When a county employee is found shot to death in sun-drenched daylight while sitting in his county road grader, Undersheriff Bill Gastner is faced with puzzling questions. The simplest explanation - that an errant bullet from a careless target shooter's rifle blew out Larry Zipoli's brains - is soon discarded as inconsistencies surface. The fatal bullet shows no rifling marks, an investigation reveals that the shooter walked directly toward the road grader, in full view of the victim - who did nothing to defend himself.
In addition to the demands of the investigation, Gastner learns that Sheriff Eduardo Salcido has hired a new deputy without discussing the matter with his undersheriff. And Gastner learns that the new hire is destined to be the first female road-patrol deputy in the history of Posadas County. Thus begins Gastner's relationship with Estelle Reyes, whose shrewd observations shed important light on a crime that rattles all kinds of skeletons lurking in Posadas County closets.
©2012 Steven F. Havill (P)2012 Books In Motion
Truth is, I'd read most of them before I realized they were now available as audiobooks. Didn't stop me at all -- listening would just allow me to enjoy the stories again, in a different format. The characters didn't sound quite like I'd expected them to -- I didn't expect that Sheriff Salcido would sound quite as ethnic as he does. But after a couple of hours, it was fine. That WAS the way the Sheriff talked!
The fun thing about them is that they start so slow... just an average working day, some little thing takes place, but you never have any clue that it's going to get as complicated - and interesting -- as it does. It's just a delight to watch the story unfold, something else happens, which makes something else happen. Before you know it, you've got as much white-knuckle activity as any book in the world -- but its all real people, the kind of people you know and interact with every day. In terms of building believable characters, no one beats Steven Havill.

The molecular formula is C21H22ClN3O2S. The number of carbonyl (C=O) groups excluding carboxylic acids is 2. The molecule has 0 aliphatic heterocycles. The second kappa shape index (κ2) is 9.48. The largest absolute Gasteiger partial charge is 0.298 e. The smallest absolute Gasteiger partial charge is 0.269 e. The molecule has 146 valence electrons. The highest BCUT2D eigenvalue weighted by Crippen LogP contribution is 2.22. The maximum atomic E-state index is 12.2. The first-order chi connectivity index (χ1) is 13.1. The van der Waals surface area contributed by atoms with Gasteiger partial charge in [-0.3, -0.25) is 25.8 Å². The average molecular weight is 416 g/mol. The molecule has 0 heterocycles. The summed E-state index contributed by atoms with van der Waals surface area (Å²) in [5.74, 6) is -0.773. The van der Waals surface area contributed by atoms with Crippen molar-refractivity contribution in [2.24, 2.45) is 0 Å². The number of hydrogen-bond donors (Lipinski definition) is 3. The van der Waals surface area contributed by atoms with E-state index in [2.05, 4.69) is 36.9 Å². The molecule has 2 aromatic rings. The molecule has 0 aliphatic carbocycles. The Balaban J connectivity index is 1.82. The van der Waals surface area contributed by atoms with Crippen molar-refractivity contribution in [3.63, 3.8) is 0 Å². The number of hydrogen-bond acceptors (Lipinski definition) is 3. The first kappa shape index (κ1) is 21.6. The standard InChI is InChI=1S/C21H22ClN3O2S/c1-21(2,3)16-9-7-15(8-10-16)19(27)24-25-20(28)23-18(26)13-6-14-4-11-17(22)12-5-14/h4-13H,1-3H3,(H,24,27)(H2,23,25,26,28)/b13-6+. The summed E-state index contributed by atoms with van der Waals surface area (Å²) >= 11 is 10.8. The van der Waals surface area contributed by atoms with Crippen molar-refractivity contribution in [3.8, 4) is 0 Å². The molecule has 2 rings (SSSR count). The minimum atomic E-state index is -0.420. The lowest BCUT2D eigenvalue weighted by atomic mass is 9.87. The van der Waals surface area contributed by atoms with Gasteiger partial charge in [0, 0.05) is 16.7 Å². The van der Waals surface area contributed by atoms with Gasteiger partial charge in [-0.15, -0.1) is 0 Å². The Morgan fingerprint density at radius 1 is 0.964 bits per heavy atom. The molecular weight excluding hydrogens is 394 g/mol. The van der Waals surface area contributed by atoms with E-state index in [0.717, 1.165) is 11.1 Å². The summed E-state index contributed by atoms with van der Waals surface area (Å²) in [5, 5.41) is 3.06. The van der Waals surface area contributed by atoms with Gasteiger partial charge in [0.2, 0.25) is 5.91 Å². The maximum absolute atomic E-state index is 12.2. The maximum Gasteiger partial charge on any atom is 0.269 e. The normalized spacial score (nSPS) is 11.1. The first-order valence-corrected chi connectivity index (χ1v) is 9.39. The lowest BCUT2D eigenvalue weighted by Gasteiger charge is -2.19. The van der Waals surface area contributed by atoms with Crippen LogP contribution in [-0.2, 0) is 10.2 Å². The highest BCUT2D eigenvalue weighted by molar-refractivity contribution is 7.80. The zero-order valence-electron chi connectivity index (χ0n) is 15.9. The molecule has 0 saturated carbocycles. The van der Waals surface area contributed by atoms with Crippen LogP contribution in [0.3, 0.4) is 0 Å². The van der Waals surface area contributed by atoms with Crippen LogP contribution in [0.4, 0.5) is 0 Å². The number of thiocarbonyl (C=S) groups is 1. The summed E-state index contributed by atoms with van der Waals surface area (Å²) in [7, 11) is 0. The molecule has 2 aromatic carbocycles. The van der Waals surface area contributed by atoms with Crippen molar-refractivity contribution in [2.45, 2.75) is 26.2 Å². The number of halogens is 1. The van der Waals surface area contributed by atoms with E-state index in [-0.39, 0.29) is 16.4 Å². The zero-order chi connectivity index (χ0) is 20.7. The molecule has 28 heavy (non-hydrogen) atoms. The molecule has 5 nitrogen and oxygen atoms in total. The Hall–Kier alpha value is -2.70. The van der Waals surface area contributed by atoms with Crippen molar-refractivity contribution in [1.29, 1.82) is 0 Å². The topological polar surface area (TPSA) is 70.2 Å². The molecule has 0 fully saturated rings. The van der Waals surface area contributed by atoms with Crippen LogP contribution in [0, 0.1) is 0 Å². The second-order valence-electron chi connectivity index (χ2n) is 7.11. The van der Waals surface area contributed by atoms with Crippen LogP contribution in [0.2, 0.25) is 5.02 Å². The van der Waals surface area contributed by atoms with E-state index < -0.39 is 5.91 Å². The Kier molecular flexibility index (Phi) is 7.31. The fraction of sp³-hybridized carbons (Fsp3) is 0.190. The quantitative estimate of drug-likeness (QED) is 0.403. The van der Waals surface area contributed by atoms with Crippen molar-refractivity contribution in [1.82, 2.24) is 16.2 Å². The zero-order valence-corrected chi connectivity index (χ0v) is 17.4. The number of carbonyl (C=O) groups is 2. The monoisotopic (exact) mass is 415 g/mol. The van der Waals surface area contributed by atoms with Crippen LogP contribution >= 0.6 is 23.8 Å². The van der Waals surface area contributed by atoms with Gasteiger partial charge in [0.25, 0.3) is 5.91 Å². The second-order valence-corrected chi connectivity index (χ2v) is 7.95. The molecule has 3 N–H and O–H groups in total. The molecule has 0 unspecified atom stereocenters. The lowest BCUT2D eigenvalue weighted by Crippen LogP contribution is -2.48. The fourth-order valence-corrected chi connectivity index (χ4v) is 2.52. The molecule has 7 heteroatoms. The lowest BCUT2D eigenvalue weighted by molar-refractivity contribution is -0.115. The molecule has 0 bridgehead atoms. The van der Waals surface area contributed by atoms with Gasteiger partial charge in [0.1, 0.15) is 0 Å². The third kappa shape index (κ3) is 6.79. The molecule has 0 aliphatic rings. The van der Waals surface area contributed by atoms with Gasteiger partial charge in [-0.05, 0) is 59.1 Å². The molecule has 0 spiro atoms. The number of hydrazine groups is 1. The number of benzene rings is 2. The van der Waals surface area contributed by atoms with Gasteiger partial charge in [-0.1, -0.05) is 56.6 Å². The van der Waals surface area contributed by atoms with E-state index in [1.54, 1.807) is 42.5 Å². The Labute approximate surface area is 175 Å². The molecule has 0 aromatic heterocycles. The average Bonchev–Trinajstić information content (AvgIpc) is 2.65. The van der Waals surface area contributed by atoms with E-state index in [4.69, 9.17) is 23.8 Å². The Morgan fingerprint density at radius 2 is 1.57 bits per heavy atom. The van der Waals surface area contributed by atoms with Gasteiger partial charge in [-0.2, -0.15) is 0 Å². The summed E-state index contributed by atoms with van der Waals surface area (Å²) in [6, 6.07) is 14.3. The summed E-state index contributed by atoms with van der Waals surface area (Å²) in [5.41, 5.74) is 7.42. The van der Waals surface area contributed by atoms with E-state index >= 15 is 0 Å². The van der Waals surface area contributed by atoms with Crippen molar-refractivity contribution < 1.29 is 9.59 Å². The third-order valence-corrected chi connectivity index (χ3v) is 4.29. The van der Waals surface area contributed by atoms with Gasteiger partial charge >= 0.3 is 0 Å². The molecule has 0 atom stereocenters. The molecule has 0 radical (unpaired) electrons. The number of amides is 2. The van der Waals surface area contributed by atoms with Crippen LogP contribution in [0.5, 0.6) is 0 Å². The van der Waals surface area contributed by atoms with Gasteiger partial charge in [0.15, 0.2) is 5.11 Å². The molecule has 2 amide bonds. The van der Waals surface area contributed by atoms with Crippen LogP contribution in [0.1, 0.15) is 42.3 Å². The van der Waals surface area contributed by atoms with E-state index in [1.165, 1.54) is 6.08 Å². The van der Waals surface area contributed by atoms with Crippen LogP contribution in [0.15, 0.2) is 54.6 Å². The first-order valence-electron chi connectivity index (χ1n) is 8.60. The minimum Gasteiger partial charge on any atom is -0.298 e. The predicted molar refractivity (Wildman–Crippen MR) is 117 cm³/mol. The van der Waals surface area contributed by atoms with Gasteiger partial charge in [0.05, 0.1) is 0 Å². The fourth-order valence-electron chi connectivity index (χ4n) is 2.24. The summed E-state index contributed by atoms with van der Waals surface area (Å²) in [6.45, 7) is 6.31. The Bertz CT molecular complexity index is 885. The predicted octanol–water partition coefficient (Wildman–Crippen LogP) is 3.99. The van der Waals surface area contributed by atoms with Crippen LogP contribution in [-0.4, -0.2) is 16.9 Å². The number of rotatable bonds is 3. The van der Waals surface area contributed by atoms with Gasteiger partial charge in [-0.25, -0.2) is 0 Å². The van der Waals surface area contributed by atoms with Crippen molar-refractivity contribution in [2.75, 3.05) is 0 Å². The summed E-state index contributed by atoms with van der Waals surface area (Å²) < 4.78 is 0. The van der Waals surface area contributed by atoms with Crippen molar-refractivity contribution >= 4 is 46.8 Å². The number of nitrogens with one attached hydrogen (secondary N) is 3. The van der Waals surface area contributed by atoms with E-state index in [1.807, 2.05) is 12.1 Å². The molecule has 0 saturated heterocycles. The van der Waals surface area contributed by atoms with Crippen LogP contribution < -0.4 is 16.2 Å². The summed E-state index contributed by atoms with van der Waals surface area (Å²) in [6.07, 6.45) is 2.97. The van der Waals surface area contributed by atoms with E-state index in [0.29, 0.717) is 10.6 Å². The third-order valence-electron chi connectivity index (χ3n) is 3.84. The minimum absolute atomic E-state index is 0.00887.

One Perfect Shot is a good book to start with, because you get to meet Estelle Reyes, who comes to star in the series a few books down the line. She has to be one of the most interesting of police procedural characters in any contemporary fiction. She's intense, powerful, but in her own way. There's no bravado for her -- just sheer intelligence and quiet determination. You'd think that a lot would be made out of the fact that Reyes is a female cop in a very traditional male-dominated culture in rural New Mexico, but there isn't. Which is as it should be -- for all of her attractiveness and quiet grace, it would never occur to Reyes that she should have any advantage -- or any disadvantage, either -- because she's a woman. She just does what she does, and does it very well. An admirable character.
Oh -- and one other thing: you'll soon learn to develop a taste for smothered green chili burritos. I actually have never had one -- not available in Israel, where I live. I'd never heard of such a thing until I started reading these books. But I looked it up, saw pictures, read about them, and now, every time Bill Gastner sits down to eat one -- breakfast or any other time -- I start to drool. That must be a really fine thing to eat! Some day....
Over the road truck driver and an avid fan of audiobooks.
I've enjoyed the whole Posadas County series and this particular book is a prequel to the series and helped fill in a few of the blanks.
It helped fill in the blanks about how Bill Gaster & Estele Rayes came together to solve crime in Posadas County.
All of them. As an audiobooks "reader", I've always enjoyed when one narrator performs the entire series of books. For example ... Judy Kaye as Sue Grafton's "Kinsey Milhone", Dick Hill as Lee Childs' "Jack Reacher" and Rusty Nelson as Steven F. Havill's "Bill Gaster".
No, it was a little too long to listen to in one sitting, however, I did listen to it in one day.
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